A French Mediterranean Rail Expedition From Lyon to Marseille

From Lyon to Marseille A French Mediterranean Rail Expedition

Take the LGV Mediterranee from Lyon to Marseille for a vibrant city break. Stroll along the Vieux Port and marvel at the quintessentially French architecture of the old town.

Designed with traveler’s comfort in mind, the trains on this route offer ample legroom, headrests and power sockets at every seat. Enjoy onboard services like a buffet car and dedicated family carriages.


Paris, the D-Day Beaches of Normandy, and Bordeaux typically come to mind first when travelers think about visiting France. But Lyon, the country’s third largest city and gastronomical capital, flies under the radar. A look at the impressive sights, historic landmarks, and fun traditions demonstrates why this city deserves to be in the spotlight.

Lyon’s history is as much about its people as it is about its buildings. During the French Revolution, its inhabitants staged two major uprisings to improve their working conditions and pay. It was also a hub of the Industrial Revolution. In the 19th century, a silk trade boosted the economy. The city is proud of the fact that loom inventor Joseph Marie Jacquard and silk workers are buried here, and it has preserved their legacy in museums, theaters, and streets named for them.

The city’s modern era began with a drive to improve town planning, and the results are evident. In the 1980s, new neighborhoods were developed and a policy of respect for historical cultural assets was instituted. The result is a city that proudly boasts of its past while embracing the future. You see it in the so-called Crayon building that caps the skyline with its pencil-like point, and in avant-garde neighborhoods such as Confluence (famous for its sustainability) and the Cite Internationale complex.

From the center of town, a short walk takes you to Fourviere, “the hill that prays.” This neighborhood boasts a highly decorated basilica, several convents, and the Palace of the Archbishop. Nearby is the Croix-Rousse, “the hill that works.” Here you’ll find silk workshops and a funicular railway.

If you’re hungry, the city has many culinary treats to tempt you. Try one of the bouchons, the Lyonnaise restaurants that specialize in local cuisine, and sample the famous Beaujolais wine. Or visit the Marche Saint-Antoine along the river Saone, where you can buy anything from second-hand books to local produce. The city’s most upscale food emporium is Les Halles Lyon Paul Bocuse, where you can watch chefs whip up delectable dishes. It’s open for lunch and dinner.


Provence is a treasure trove of historical and architectural gems, from ancient ruins to grand cathedrals. It’s also a paradise for gourmet cuisine and local wines. So if you’re planning a trip to France this winter, check out the new TGV service from Paris Charles de Gaulle Airport to Marseille that launches on 10 December 2017.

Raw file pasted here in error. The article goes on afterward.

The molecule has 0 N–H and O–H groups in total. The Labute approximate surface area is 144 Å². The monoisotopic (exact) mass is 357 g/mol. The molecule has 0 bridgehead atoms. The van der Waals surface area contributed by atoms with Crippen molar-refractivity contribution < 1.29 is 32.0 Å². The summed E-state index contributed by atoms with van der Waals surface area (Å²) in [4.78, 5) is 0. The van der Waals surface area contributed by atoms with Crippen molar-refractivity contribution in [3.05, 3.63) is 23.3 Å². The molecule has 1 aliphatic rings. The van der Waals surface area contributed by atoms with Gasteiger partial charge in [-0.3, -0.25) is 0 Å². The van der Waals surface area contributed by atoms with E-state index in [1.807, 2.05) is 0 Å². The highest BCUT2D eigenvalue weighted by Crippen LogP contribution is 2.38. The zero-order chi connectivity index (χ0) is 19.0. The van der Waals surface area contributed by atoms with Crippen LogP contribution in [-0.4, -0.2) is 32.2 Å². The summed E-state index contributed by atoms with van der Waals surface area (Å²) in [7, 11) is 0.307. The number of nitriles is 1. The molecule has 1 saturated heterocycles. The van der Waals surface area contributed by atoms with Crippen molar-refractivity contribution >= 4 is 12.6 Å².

This fast, comfortable train will whisk you straight to Toulon, a charming Mediterranean port city with sandy beaches and a rich naval history. With a single round trip a day, the journey takes around nine hours including connections in Lyon and Aix-en-Provence.

From here it’s just a short hop to Marseille, which lies in a sheltered depression surrounded by hills that inhibited its development as a suburb of Lyon. The city’s Old Port is a natural harbor, and it has one of the rocky coastlines typical of the northeastern Mediterranean that was so attractive to early mariners and explorers. Today, visitors come to sample Marseille’s bouillabaisse and Pastis anise liquor, and to play petanque on the city’s shady streets.

A highlight of a visit to Marseille is the basilica Notre-Dame de la Garde, which sits high on the city’s highest hill. This Neo-Byzantine landmark is topped by an impressive gilded Virgin Mary, and it offers fantastic views over the city from its perch.

In the center of the city is the Palais Longchamp, a grand palace built in 1869 that has housed two important museums and now serves as a cultural venue. The building is an imposing monument that’s well worth visiting for its fountains, water features and colonnades, and it overlooks the Parc Longchamp.

Traveling from Marseille to Nice by train is a scenic adventure that allows you to enjoy jaw-dropping scenery while traveling in comfort. It’s also a great way to avoid the stress and congestion of driving on French roads, especially if you’re traveling in a group. You can easily book tickets online at transport sites like Raileurope and Omio, which compare prices and journey lengths to other options, including bus tours. Once you’ve booked, your tickets will be either delivered to you as digital tickets or available for pickup at the station.